If my hours are very slim in a day because I have other things that have to be done, people that need to be tended to, then I need to be able to get the marrow out of the hours that I do have. A lot of times I feel like that is going in with a plan. If you’re writing multiple times a week — especially if you’re doing it at the same times per week — your brain is going to kick in and know to get into that creative mode. 

I’m not saying everything you write is going to be the most earth-shattering thing and you fall in love with it, because there are days when I write and I don’t like anything I produced. But it’s that consistent showing up, and I think years ago I did not have that level of discipline.

CDC: For people who struggled with procrastination or just sitting down to write until they feel inspired or feel the “muse,” what is your advice?

HB: That’s where I would definitely say you just kind of have to push past that resistance. I feel like even if it is just sitting down and writing a bunch of words that aren’t your best words but you did it, you sat down and you did it…the way that I think about it is, writing feels like it’s one of the only creative ventures or hobbies that you can say you want to be a writer, but yet you never sit down to write. You can’t say that in any other field. You can’t say, “I want to be an Olympic swimmer,” and never get in the pool. It doesn’t work that way. 

I would challenge people with that kind of thinking. If you want to be a writer, you’ve got to sit down as much as you can and write. That’s 1. So you get skilled at the craft, and 2. So that you figure out and hone your voice. That would be what I tell people. You’ve got to sit down every single day, if you can, even if that’s only 15 minutes. Give that 15 minutes to this craft so that you can grow and evolve in it. If you’re only writing once a month, that is definitely not enough time to actually hone that craft. Even if you don’t have a lot of time, you have 15 minutes. We all have 15 minutes.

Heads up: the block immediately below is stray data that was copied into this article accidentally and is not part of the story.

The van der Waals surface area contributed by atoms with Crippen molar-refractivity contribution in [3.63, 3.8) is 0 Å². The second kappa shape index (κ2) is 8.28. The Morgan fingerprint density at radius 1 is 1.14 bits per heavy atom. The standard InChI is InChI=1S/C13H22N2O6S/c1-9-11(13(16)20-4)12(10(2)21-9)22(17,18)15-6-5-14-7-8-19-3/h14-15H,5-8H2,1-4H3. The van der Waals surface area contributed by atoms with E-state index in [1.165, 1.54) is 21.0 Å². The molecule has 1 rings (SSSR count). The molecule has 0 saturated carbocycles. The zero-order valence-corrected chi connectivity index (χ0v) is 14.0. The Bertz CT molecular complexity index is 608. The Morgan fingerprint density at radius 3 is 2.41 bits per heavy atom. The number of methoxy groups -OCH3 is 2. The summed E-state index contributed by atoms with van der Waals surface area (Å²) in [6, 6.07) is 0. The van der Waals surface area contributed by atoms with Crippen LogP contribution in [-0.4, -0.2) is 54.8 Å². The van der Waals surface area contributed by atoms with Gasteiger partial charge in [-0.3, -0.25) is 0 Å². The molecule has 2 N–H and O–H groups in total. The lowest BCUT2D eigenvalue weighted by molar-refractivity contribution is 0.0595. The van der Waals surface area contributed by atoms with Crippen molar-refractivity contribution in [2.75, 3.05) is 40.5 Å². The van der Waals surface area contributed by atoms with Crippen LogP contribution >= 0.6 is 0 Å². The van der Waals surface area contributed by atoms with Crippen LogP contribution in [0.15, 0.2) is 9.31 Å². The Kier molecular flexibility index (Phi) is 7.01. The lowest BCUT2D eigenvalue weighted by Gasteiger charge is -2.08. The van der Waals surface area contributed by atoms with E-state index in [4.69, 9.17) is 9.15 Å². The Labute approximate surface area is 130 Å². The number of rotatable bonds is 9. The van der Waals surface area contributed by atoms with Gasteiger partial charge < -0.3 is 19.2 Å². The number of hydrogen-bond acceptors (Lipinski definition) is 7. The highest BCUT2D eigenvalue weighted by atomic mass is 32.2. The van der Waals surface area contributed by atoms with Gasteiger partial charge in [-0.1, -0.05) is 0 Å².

CDC: How do we fight past feelings of fear that our writing isn’t good, that no one will read it or that our words don’t matter? What truths do you hold strongest to?

HB: Especially when it comes to that idea of fear, especially if you write on a semi-consistent basis and you’re writing something that fills you with a little bit more anxiety, worry or nerves about, “Does this matter?” “Is anybody going to read this?” I feel like the times where I’m feeling more resistance means that it matters the most. We live in this culture now where people are obsessed with followers and numbers. Like, how many followers or readers do I need to be successful? I look back to when I first started my blog and the first time I ever had a reader that wasn’t my mom or my best friend or somebody I knew from my college, I remember being so shocked…I just remember having this huge celebration of, “Oh my gosh, somebody that I don’t know is reading my blog and is getting something from it.”